Charles T. Griffes was an early 20th century American impressionist composer/poet/lyricist whose literate art reminded Me of Poe's in several respects, with his love of dark metaphor and melancholy romance.
I had the pleasure of attending a recital earlier tonight in which the following two, among several others from other sublime composers, were sung; the following were My favorites for the night:
Thy dark eyes to mine, Eilidh,
Lamp of desire!
O how my soul leaps, leaps to their fire!
Sure, now, if I were in heaven,
Dreaming in bliss,
Heard but a whisper,
But a lost echo even of one such kiss,
All of the soul of me would leap afar,
If that called me to thee,
Aye, I would leap afar,
A falling star.
The Rose of The Night
The dark rose of thy mouth
Draw nigher, draw nigher!
Thy breath is the wind of the south,
A wind of fire!
The wind and the rose and darkness,
O Rose of my Desire!
Deep silence of the night,
Husht like a breathless lyre,
Save the sea's thunderous might,
Dim menacing, dire;
Silence and wind and sea,
They are thee, O Rose of my Desire!
As a wind eddying flame
Leaping higher and higher,
Thy soul, thy secret name,
Leaps thro' Death's blazing pyre!
Kiss me, Imperishable Fire,
Dark Rose, O Rose of my Desire!
Griffe's composition "The Pleasure Dome of Kubla Khan" (or, "A Vision In A Dream") inspired Samuel Taylor Coleridge's poem by the same name, which also long since remains a favored piece. "Bachannal" by Griffes is also highly recommended reading for Satantric contemplation. Following is a fragment from "The Pleasure Dome of Kubla Khan":
A stately pleasure-dome decree:
Where Alph, (2) the sacred river, ran
Through caverns measureless to man
Down to a sunless sea.
So twice five miles of fertile ground
With walls and towers were girdled round:
And there were gardens bright with sinuous rills, (3)
Where blossomed many an incense-bearing tree;
And here were forests ancient as the hills,
Enfolding sunny spots of greenery.
But oh! that deep romantic chasm which slanted
Down the green hill athwart a cedarn cover! (4)
A savage place! as holy and enchanted
As e'er beneath a waning moon was haunted
By woman wailing for her demon-lover!
And from this chasm, with ceaseless turmoil seething,
As if this earth in fast thick pants were breathing,
A mighty fountain momently (5) was forced:
Amid whose swift half-intermitted burst
Huge fragments vaulted like rebounding hail,
Or chaffy grain beneath the thresher's flail:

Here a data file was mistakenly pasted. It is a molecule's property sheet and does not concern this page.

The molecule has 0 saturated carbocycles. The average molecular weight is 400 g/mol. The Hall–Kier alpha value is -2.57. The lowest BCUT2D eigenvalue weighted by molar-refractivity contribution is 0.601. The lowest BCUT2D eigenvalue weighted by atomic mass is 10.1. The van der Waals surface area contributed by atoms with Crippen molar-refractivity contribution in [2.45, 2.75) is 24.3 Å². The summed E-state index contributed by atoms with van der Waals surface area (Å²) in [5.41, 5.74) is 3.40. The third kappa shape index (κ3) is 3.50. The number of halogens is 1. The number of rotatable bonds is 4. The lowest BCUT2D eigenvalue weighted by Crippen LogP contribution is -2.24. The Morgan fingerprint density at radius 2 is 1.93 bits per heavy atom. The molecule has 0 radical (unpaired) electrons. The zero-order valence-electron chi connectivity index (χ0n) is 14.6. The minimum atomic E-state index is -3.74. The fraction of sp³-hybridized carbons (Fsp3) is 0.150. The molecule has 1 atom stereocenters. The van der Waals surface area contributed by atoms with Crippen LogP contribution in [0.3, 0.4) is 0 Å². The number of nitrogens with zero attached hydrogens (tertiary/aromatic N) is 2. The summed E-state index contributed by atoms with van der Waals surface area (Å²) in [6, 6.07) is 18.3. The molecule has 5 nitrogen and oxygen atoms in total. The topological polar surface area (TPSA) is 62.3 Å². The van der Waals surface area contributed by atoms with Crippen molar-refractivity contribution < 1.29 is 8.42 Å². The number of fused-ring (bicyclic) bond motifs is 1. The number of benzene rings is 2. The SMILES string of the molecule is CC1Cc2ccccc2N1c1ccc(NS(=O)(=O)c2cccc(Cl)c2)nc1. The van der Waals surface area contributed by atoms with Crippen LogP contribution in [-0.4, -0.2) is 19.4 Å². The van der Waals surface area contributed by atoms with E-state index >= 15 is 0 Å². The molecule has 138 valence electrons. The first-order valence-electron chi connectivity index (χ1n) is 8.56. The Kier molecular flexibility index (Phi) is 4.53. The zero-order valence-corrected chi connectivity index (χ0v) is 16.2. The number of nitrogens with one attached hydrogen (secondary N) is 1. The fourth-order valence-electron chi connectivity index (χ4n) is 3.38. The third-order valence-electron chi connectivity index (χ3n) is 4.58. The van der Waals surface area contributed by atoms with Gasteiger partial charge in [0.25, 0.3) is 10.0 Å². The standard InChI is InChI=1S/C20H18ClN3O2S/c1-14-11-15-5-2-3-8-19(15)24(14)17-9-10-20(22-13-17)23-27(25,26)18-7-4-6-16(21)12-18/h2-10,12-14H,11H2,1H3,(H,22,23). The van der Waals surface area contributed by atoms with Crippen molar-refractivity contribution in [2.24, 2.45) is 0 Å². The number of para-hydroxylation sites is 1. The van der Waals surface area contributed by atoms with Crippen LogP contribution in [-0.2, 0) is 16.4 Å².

And 'mid these dancing rocks at once and ever
It flung up momently the sacred river.
Five miles meandering with a mazy motion
Through wood and dale the sacred river ran,
Then reached the caverns measureless to man,
And sank in tumult to a lifeless ocean:
And 'mid this tumult Kubla heard from far
Ancestral voices prophesying war!
The shadow of the dome of pleasure
Floated midway on the waves;
Where was heard the mingled measure
From the fountain and the caves.
It was a miracle of rare device,
A sunny pleasure-dome with caves of ice!
A damsel with a dulcimer (6)
In a vision once I saw:
It was an Abyssinian (7) maid,
And on her dulcimer she played,
Singing of Mount Abora.
Could I revive within me
Her symphony and song,
To such a deep delight 'twould win me,
That with music loud and long,
I would build that dome in air,
That sunny dome! those caves of ice!
And all who heard should see them there,
And all should cry, Beware! Beware!
His flashing eyes, his floating hair!
Weave a circle round him thrice, (8)
And close your eyes with holy dread,
For he on honey-dew hath fed,
And drunk the milk of Paradise.
(1) The 13th-century founder of the Yuan dynasty in China, Kublai Khan ruled over a lavishly luxurious court known to Europeans main through the descriptions of the Italian merchant and traveler Marco Polo.
(2) Magical river in western Greece.
(3) Meandering streams.
(4) Through a wood of cedars.
(6) String instrument struck with two light hammers, used both in China and in Europe, in different forms.
(7) Abyssinia is the northeastern African country now known as Ethiopia.
(8) A protective ritual.